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Firm Management

5 Process Trends Impacting Your Firm

Technology continues to be the accelerator in the transformation of the accounting profession. To implement new technology and leverage existing technology, your processes need to be optimized and improved.

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We’ve reached the halfway point of 2019, so it’s a good time to take a look forward to the next year and beyond to predict some of the most significant changes for process improvement. Processes involve not only a technological shift, but organizational change at the intersection of technology, process and people.

The following five trends should serve as a compass for firms looking to move their business transformation forward.

1. The Intersection of Process and Technology

Technology continues to be the accelerator in the transformation of the accounting profession. To implement new technology and leverage existing technology, your processes need to be optimized and improved.

Old processes with new technology create a host of issues. When firms introduce new tech without addressing their processes, people often blame the technology when outdated, inefficient processes are really the root cause of problems. It’s counterproductive to consider technology without also considering the process. In the same respect, a process cannot be fully optimized without considering the effective use of technology.

2. Focus on Consistency

While efficiency is still important, consistency is a key area of focus. First, consistency will make your firm more competitive because you will be able to evaluate your strengths and weaknesses easily and identify areas where you can improve. Second, when you deliver services consistently, client satisfaction and loyalty will increase.

Finally, with the new and existing technology to leverage, your processes have to be consistent. You simply cannot automate an inconsistent process. The need to eliminate personal preferences and move toward a firm preference continues to increase exponentially, as do opportunities to automate.

3. Process Across the Firm

Compliance processes have been the focus for process improvement in CPA firms. These areas can help a firm quickly realize the value of process improvements, but they are only part of the gain available.

Leading firms are expanding into all areas of the business, especially operations (i.e., billing, purchasing, client and employee onboarding, etc.). There is a tremendous amount of opportunity in these processes because, in most cases, they haven’t been properly evaluated. Once you start taking a deeper look at these areas, you’ll often find variations, loops, bottlenecks and other inefficiencies and inconsistencies. Lean Six Sigma continues to be a proven method for addressing these problem areas and freeing up capacity to offer more value, both internally and externally.

4. Continuous Improvement as a Strategy

Firms need to be strategic about continuous improvement. Some firms are dedicating resources to this area of focus and are implementing this as a role in their organizations. Strategic continuous improvement should involve three components:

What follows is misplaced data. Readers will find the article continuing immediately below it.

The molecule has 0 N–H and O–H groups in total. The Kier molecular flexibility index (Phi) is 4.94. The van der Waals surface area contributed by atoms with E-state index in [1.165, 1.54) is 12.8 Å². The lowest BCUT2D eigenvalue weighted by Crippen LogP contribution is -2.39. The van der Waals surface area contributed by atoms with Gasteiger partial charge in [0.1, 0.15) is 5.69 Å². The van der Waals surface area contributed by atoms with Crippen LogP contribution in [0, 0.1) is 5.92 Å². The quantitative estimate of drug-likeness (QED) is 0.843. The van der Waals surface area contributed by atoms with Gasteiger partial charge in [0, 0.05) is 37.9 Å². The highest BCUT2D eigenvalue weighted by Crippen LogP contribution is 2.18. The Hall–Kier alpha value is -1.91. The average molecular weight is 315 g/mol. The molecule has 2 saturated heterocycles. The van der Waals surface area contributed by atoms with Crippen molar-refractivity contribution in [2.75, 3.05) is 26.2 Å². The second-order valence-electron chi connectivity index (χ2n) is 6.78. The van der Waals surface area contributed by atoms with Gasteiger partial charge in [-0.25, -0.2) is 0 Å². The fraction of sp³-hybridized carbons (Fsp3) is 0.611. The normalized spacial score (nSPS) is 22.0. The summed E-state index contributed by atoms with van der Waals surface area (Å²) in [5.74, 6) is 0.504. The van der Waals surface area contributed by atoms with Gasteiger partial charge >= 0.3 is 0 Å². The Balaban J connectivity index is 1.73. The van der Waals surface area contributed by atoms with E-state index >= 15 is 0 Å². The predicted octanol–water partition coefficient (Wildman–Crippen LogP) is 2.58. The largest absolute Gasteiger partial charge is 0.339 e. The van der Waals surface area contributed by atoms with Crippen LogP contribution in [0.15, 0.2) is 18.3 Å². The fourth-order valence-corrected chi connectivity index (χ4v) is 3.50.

• An outside perspective to help challenge the status quo and introduce new ideas and best practices
  • A community of peers sharing real-world challenges and successes
  • An internal person trained and certified to lead and direct process improvement initiatives

Continuous improvement is as much about mindset as it is about actions. When you start looking at the long-term impacts of the work you’re doing, you’ll understand that the temporary adjustment to new processes and habits a change initiative is tolerable if it means the firm will be in a better position in the long term – both financially and in terms of the firms’ ability to deliver outstanding client service. The key to successful continuous improvement is in the name. It’s continuous so you can identify opportunities for growth, make improvements and measure the results.

5. Process and Upskilling

Process improvement frees up capacity for higher value activities. If you take a process and reduce the number of steps by 50 – 80%, you need to make sure that you are shifting the focus of the work that your people are tasked with. We need to train and upskill them to perform the value-added activities and ultimately become more consultative.

Upskilling your team is too complex to expect it will unfold organically, and there is no one-size-fits-all solution. You’ll need to take a hard look at your current team, analyze the skills they possess now, anticipate the skills they’ll need in the next three to five years and identify internal and external resources to develop them.

In the coming months, make sure that firm leadership is considering the challenges and opportunities in this list as they identify process improvement strategies. Innovation in the profession requires that all firms review their current processes to make the necessary changes to free up capacity and transform in the years to come.


Arianna Campbell is a consultant with Boomer Consulting, Inc.

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